An early morning jeep safari into the Satpura National Park for game spotting accompanied by the resident naturalist, and back in time for brunch. Noon session held at the pottery centre. An evening bicycle ride to Reni Pani village, followed by high tea with the villagers. Cocktails by the light of oil lanterns, followed by a bush dinner around a crackling fire.
Early morning birding in the reserve forest followed by brunch at the lodge. Relax in the afternoon around the pool or enjoy the massage facilities available. Evening departure for the airport.
Major Indian cities such as Delhi, Mumbai, Bangalore, Kolkata and Chennai are linked by air with most of Europe and Asia’s principal cities, both through Air India’s (www.airindia.in) network and those of the larger national carriers such as Singapore Airlines, Thai Airways, Cathay Pacific and Malaysia Airlines. Air India also has an extensive domestic network, as do Jet Airways and Kingfisher Airlines.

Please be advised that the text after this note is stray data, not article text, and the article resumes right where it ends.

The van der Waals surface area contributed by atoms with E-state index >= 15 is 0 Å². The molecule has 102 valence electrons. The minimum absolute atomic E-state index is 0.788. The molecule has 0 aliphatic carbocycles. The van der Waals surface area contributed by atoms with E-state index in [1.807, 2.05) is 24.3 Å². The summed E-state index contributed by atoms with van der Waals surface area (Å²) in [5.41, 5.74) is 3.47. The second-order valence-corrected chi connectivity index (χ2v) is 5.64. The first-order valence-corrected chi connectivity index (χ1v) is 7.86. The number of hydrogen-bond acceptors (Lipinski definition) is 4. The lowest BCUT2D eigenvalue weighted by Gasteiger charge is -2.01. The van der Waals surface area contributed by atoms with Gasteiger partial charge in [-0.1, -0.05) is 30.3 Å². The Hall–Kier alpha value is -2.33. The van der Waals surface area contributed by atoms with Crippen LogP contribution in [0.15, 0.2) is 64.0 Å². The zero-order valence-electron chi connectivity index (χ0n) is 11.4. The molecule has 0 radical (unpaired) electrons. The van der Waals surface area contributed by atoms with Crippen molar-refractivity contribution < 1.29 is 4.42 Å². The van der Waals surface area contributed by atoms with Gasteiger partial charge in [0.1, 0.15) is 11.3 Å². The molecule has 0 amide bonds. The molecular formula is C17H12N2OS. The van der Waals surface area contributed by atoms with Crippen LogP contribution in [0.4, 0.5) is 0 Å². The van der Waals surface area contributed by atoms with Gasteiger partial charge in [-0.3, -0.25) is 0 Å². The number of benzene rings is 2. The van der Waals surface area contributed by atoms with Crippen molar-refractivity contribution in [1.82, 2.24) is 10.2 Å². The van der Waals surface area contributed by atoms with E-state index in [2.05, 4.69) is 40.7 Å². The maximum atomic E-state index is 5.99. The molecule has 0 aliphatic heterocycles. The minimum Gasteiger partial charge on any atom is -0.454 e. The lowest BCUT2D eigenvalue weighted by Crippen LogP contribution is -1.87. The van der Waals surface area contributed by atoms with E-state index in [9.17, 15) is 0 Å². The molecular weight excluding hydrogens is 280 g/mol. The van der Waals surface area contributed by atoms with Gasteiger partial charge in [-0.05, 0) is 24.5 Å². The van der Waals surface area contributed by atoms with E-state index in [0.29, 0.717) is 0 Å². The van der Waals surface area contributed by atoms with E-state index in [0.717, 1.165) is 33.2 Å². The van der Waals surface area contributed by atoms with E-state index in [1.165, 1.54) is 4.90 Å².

All nationalities (except Nepal and Bhutan) require a visa to enter India, but they are relatively quick and easy to obtain from Indian consulates. A tourist visa is generally valid for 180 days. For more details visit or http://india.visahq.com. Citizens of the following countries are entitled to a 30-day, single-entry tourist visa: Finland, Japan, Luxembourg, New Zealand and Singapore, Cambodia, the Philippines, Vietnam, Laos and Myanmar, but only through entry at Delhi, Mumbai, Chennai and Kolkata airports.
Pre-monsoon spring can be very hot and dusty, while the rains and humidity in summer put many off. Autumn and winter are the best times to visit on the plains – but Ladakh, on the far side of the Himalayan mountains, is an exception; here summer is the only practical time to go.
Hindi is the official state language. English is widely used in business.
Ministry of Tourism, Government of India